Other Datasets

Beyond these, other alternative datasets offer crucial insights. Platforms like Bluedot Infectious Diseases track the global activity of over 150 infectious diseases, providing real-time data on disease outbreaks, transmission patterns, and geographic hotspots. LendRx DolTracker presents an overview of over 13,000 therapeutics at various stages of research, development, or early launch stages connected to over 3,500 companies, keeping investors and analysts up to date with the latest sector developments.

As alternative data sources continue to flourish, the opportunities for personalized medicine, disease management, population health, and investment in the healthcare and pharma sectors are likely to expand correspondingly.

Compliance Considerations

For funds and healthcare organizations, adhering to various laws, regulations, and standards is non-negotiable. Ensuring the protection of patient data is essential to avoiding legal and financial backlash. A key consideration for healthcare investments involves compliance with anti-fraud and abuse laws, such as the U.S. False Claims Act, the Anti-Kickback Statute, and the Physician Self-Referral Law. Beyond these, investors need to be conscious of laws like the Health Insurance Portability and Accountability Act (HIPAA) in the United States, the General Data Protection Regulation (GDPR) in the European Union, and other pertinent data protection regulations globally.

HIPAA serves as a benchmark for protecting sensitive patient data. All “covered entities”, including healthcare providers, health plans, and healthcare clearinghouses, are required to implement comprehensive safeguards to maintain the confidentiality, integrity, and availability of patient information. This extends to the use, storage, and transmission of data and employee training on data security.

Sharing patient data with third-party entities, such as research institutions or tech vendors, demands careful consideration. Therefore, establishing clear data-sharing agreements is imperative and should detail the purpose of data sharing, security measures in place, responsibilities of each party, data retention period, and procedures for data deletion or destruction once the purpose of data sharing has been met.

Consumer health data has become a contentious topic. Recent FTC cases involving Premom, GoodRX, and Flo have spurred discussions and legislative actions in Washington and Connecticut to provide enhanced protections for consumer health information. The International Association of Privacy Professionals (IAPP) has proposed adopting different tiers categorizing health data based on risk sensitivity and its combination with other data sources.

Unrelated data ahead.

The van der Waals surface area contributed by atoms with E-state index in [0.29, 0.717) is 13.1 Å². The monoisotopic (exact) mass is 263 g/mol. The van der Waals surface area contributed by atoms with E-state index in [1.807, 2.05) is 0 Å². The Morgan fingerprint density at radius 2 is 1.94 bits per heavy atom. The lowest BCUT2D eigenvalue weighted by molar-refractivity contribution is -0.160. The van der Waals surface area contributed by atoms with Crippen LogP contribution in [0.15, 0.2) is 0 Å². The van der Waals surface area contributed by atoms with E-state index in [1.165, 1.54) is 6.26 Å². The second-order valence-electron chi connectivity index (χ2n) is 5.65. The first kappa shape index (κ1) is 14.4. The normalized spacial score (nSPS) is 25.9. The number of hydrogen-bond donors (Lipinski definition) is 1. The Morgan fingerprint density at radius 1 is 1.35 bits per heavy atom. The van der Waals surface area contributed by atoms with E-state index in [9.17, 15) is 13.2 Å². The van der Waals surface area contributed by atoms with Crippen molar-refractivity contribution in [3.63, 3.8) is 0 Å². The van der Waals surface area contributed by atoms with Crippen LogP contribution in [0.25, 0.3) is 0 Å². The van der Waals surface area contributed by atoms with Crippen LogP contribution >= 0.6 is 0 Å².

AI use in the healthcare and pharma sectors is also under active consideration. Outside of the US, on June 14th, 2023, the EU Parliament approved its draft AI Act. It classifies products and services by risk levels, determines operator obligations, and establishes harmonized rules for deployment and market monitoring of AI systems. This draft AI Act holds several implications for the pharmaceutical sector, including aspects like medical devices, biometric categorization, generative AI systems, and data privacy and protection issues when AI is employed in clinical trials.

While the compliance landscape for healthcare and pharma investments might appear challenging, a well-informed approach that understands the role and regulations around alternative data can lead to significant benefits.


In conclusion, alternative data and AI are revolutionizing the healthcare and pharma sectors, improving efficiency in drug discovery and development. Yet, these advancements bring challenges in data accuracy and patient privacy that industry professionals must tackle.

The compliance landscape, shaped by regulations like HIPAA, GDPR, and new frameworks like European Health Data Space (EHDS), is becoming more complex, making data protection a priority for all stakeholders. As the sector continues to evolve, healthcare organizations and investors must stay updated with these regulatory changes. The ability to balance innovation with compliance will be key in fully harnessing the potential of AI and alternative data, leading to more effective patient care and improved clinical outcomes.

This article has been redesigned from research as part of Eagle Alpha’s Navigator platform which provides in-depth analysis into data vendors and case studies using alternative data in the healthcare and pharma space. For more information on how to access these full reports, please email dallan.ryan@eaglealpha.com.


About Author

Mike Mayhew is one of the leading experts on the investment research industry. In addition to founding Integrity Research, Mike is on the board of directors of Investorside Research Association, the non-profit trade association for the independent research industry, and a frequent speaker on research industry trends and developments. Mike has over thirty years of research industry experience. Email: Michael.Mayhew@integrity-research.com